Will this happen again? I doubt it. One of the things that the Gameday Manager for the Bisons does is work with a group that provides anthem singers for every home game that happens on the campus. These young singers use the opportunity to add to their resumés and to their portfolios, so it's helpful in that sense.

But did we miss it tonight? Nope. No one - fan, player, coach, official - mentioned the lack of anthem as we walked the concourse post-game, and the overall effect was zero on the game. It was a fast, exciting preseason game that featured a couple of fights, some nice goals, a few big saves, and a Bisons 3-2 win at the final buzzer.

I'm not saying we're going to set a trend here, but if it didn't matter to anyone on this night, should it matter to anyone on any other random night?

Until next time, keep your sticks on the ice!

Thursday, 21 September 2017

The Hockey Show - Episode 261

The Hockey Show is back tonight with its usual cast of characters - Teebz and Beans - as we get to work on breaking down the stories and information from the last couple of weeks around the hockey spectrum. There have been a number of interesting stories that have broken, and it's time we sit down and sort through everything that has been written, said, implied, and inferred so that you get a better sense of what's happening in the big picture of hockey. While that sounds ominous, it shouldn't be. You know you'll get the important details from The Hockey Show as you always do!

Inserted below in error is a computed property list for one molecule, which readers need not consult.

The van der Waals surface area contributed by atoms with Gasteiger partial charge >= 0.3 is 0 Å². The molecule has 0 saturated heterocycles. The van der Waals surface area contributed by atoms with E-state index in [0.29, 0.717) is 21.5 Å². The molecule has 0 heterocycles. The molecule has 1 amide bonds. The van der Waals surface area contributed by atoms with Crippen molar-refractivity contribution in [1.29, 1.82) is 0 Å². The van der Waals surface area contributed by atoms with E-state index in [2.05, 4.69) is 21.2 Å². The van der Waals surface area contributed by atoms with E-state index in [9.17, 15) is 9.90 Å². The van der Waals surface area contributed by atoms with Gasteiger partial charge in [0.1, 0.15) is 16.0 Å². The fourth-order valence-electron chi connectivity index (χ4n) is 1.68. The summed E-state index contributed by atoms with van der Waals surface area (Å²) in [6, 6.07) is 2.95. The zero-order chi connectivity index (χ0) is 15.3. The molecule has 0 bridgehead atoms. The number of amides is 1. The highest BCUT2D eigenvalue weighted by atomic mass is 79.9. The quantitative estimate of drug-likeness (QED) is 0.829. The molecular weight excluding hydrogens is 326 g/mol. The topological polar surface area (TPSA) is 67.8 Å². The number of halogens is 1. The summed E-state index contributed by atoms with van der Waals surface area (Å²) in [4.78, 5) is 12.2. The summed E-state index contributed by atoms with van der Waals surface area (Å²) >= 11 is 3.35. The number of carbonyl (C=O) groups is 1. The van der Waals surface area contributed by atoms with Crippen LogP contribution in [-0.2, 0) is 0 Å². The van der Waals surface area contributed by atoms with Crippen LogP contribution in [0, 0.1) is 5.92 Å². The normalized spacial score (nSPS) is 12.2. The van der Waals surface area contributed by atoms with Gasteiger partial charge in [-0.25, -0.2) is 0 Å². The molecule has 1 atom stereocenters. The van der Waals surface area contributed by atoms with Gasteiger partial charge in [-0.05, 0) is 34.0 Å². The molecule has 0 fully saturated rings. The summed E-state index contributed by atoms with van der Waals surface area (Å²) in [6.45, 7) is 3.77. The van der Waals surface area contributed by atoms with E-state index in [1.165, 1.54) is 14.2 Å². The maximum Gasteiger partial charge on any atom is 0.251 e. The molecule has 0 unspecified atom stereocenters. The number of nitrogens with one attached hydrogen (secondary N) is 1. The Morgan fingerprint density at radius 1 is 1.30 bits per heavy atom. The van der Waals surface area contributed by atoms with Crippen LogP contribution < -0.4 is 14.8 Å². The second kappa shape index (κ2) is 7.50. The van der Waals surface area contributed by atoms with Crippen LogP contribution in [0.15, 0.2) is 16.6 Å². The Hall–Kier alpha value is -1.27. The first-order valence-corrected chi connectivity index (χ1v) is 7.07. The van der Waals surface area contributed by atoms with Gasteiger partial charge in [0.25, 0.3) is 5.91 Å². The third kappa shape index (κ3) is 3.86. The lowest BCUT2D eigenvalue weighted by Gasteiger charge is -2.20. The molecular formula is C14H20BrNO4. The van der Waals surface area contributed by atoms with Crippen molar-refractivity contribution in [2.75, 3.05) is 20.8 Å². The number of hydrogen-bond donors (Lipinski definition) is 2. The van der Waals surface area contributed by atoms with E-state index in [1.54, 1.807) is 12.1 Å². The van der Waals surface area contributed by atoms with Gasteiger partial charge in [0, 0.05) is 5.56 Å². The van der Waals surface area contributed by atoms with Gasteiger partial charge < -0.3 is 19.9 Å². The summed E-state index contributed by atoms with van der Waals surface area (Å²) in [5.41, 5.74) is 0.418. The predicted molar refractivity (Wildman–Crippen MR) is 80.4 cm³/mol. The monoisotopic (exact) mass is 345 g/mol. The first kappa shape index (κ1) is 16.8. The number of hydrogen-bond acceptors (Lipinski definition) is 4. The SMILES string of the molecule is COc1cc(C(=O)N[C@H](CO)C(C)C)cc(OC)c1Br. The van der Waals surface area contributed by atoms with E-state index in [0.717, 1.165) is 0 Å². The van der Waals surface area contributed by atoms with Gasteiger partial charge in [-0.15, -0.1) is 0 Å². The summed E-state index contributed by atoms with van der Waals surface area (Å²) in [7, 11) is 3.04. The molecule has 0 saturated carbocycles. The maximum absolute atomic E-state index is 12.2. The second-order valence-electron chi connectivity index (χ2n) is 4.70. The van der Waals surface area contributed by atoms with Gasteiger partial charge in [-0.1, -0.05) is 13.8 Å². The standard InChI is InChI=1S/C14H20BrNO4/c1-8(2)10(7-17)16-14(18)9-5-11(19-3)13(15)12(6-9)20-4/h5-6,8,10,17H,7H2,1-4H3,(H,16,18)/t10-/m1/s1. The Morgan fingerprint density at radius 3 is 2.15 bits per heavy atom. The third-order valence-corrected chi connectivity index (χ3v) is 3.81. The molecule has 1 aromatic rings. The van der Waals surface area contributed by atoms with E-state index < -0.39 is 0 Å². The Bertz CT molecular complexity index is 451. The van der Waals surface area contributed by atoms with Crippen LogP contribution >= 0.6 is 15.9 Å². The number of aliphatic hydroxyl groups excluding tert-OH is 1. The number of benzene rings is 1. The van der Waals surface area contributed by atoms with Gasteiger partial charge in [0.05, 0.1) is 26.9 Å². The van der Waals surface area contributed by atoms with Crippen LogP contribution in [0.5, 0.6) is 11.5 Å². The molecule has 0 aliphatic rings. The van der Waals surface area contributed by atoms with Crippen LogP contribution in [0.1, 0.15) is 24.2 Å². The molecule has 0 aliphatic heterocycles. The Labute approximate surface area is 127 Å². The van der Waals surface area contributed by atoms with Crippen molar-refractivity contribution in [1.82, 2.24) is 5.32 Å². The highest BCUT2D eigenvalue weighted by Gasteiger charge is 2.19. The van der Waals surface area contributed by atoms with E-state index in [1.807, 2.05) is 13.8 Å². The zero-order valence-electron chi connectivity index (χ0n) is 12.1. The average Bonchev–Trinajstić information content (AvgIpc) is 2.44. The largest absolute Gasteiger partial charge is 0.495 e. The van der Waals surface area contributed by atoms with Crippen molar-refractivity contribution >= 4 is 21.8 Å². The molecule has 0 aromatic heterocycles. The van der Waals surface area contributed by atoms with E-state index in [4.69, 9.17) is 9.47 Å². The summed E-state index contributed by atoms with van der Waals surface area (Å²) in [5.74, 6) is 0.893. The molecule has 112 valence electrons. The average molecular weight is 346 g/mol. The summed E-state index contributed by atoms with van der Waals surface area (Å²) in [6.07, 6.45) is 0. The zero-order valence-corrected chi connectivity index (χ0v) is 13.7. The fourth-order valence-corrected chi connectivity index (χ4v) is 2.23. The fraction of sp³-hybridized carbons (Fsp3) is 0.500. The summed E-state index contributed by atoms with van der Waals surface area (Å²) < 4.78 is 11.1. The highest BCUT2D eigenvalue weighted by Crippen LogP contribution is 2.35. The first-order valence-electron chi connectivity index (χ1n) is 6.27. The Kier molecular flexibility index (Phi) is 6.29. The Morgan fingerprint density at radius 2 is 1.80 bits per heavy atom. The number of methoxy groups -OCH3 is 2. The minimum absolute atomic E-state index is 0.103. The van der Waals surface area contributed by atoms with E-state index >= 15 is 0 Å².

What you see to the left is an accurate picture of Calgary Sports and Entertainment Corporation president Ken King when it comes to paying for a new arena in downtown Calgary. We'll go over Mr. King's childish antics regarding the negotiations for a new arena tonight on the show, and break down why using any public money from the city of Calgary's coffers should result in some sort of repayment or future payments. We'll also take a look at a new piece of equipment Bauer is pushing that reportedly protects an athlete's brain, the Jets laying a pair of eggs against the Wild and Oilers and why fans should be very worried this year, shout-outs to the Winnipeg Goldeyes and 19-2, former guest Brian McGrattan's new role with the Flames, the Montreal Canadiens visiting Brandon, and we'll bounce around Europe to check on a number of players and how they're doing early in their seasons! We've got a lot to cover tonight, so make sure you tune in at 5:30pm!